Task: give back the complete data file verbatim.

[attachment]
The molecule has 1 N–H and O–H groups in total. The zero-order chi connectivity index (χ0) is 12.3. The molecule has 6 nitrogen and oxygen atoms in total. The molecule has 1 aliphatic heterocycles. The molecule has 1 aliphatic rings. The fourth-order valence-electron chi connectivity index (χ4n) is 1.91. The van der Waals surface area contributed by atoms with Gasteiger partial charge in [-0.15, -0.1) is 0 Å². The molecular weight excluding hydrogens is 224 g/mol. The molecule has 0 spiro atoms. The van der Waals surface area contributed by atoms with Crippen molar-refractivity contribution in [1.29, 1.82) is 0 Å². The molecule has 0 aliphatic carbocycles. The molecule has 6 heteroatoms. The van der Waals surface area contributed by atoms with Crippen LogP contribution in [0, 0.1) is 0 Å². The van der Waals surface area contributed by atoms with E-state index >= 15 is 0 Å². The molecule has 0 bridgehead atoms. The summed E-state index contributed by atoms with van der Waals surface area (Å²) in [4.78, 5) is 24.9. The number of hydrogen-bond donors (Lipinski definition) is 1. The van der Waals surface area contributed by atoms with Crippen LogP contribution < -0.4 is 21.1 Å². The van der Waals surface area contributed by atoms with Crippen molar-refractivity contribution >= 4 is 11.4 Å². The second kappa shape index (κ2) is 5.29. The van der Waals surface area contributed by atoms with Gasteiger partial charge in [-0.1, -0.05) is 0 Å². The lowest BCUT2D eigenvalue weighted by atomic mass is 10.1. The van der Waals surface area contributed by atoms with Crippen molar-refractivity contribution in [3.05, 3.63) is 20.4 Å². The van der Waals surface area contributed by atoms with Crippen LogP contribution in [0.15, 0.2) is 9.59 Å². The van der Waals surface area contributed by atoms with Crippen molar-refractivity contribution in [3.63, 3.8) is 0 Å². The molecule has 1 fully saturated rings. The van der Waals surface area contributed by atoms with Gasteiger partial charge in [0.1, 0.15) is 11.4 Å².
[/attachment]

The molecule has 1 N–H and O–H groups in total. The zero-order chi connectivity index (χ0) is 12.3. The molecule has 6 nitrogen and oxygen atoms in total. The molecule has 1 aliphatic heterocycles. The molecule has 1 aliphatic rings. The fourth-order valence-electron chi connectivity index (χ4n) is 1.91. The van der Waals surface area contributed by atoms with Gasteiger partial charge in [-0.15, -0.1) is 0 Å². The molecular weight excluding hydrogens is 224 g/mol. The molecule has 0 spiro atoms. The van der Waals surface area contributed by atoms with Crippen molar-refractivity contribution in [1.29, 1.82) is 0 Å². The molecule has 0 aliphatic carbocycles. The molecule has 6 heteroatoms. The van der Waals surface area contributed by atoms with Crippen LogP contribution in [0, 0.1) is 0 Å². The van der Waals surface area contributed by atoms with E-state index >= 15 is 0 Å². The molecule has 0 bridgehead atoms. The summed E-state index contributed by atoms with van der Waals surface area (Å²) in [4.78, 5) is 24.9. The number of hydrogen-bond donors (Lipinski definition) is 1. The van der Waals surface area contributed by atoms with Crippen LogP contribution < -0.4 is 21.1 Å². The van der Waals surface area contributed by atoms with Crippen molar-refractivity contribution >= 4 is 11.4 Å². The second kappa shape index (κ2) is 5.29. The van der Waals surface area contributed by atoms with Gasteiger partial charge in [-0.1, -0.05) is 0 Å². The lowest BCUT2D eigenvalue weighted by atomic mass is 10.1. The van der Waals surface area contributed by atoms with Crippen molar-refractivity contribution in [3.05, 3.63) is 20.4 Å². The van der Waals surface area contributed by atoms with Crippen LogP contribution in [0.15, 0.2) is 9.59 Å². The van der Waals surface area contributed by atoms with Crippen molar-refractivity contribution in [3.63, 3.8) is 0 Å². The molecule has 1 fully saturated rings. The van der Waals surface area contributed by atoms with Gasteiger partial charge in [0.1, 0.15) is 11.4 Å².